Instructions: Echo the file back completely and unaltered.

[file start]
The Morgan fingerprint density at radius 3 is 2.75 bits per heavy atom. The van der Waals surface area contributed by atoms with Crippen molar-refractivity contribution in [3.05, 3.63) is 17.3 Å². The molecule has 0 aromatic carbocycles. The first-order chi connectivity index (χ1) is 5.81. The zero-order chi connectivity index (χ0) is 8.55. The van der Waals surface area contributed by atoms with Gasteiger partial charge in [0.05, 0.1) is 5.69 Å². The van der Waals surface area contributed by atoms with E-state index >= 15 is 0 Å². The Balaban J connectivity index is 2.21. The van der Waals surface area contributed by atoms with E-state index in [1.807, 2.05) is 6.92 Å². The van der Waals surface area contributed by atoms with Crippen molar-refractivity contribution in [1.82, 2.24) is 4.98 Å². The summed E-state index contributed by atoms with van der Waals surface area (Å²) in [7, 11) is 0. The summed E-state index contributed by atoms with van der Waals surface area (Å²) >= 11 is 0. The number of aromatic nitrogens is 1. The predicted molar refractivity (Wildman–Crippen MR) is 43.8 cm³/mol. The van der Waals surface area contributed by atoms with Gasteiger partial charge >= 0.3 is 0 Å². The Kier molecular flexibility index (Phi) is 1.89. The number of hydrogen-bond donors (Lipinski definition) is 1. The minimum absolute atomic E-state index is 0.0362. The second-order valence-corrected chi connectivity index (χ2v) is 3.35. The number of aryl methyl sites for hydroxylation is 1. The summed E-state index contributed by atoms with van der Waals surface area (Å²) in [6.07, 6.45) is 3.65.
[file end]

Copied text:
The Morgan fingerprint density at radius 3 is 2.75 bits per heavy atom. The van der Waals surface area contributed by atoms with Crippen molar-refractivity contribution in [3.05, 3.63) is 17.3 Å². The molecule has 0 aromatic carbocycles. The first-order chi connectivity index (χ1) is 5.81. The zero-order chi connectivity index (χ0) is 8.55. The van der Waals surface area contributed by atoms with Gasteiger partial charge in [0.05, 0.1) is 5.69 Å². The van der Waals surface area contributed by atoms with E-state index >= 15 is 0 Å². The Balaban J connectivity index is 2.21. The van der Waals surface area contributed by atoms with E-state index in [1.807, 2.05) is 6.92 Å². The van der Waals surface area contributed by atoms with Crippen molar-refractivity contribution in [1.82, 2.24) is 4.98 Å². The summed E-state index contributed by atoms with van der Waals surface area (Å²) in [7, 11) is 0. The summed E-state index contributed by atoms with van der Waals surface area (Å²) >= 11 is 0. The number of aromatic nitrogens is 1. The predicted molar refractivity (Wildman–Crippen MR) is 43.8 cm³/mol. The van der Waals surface area contributed by atoms with Gasteiger partial charge >= 0.3 is 0 Å². The Kier molecular flexibility index (Phi) is 1.89. The number of hydrogen-bond donors (Lipinski definition) is 1. The minimum absolute atomic E-state index is 0.0362. The second-order valence-corrected chi connectivity index (χ2v) is 3.35. The number of aryl methyl sites for hydroxylation is 1. The summed E-state index contributed by atoms with van der Waals surface area (Å²) in [6.07, 6.45) is 3.65.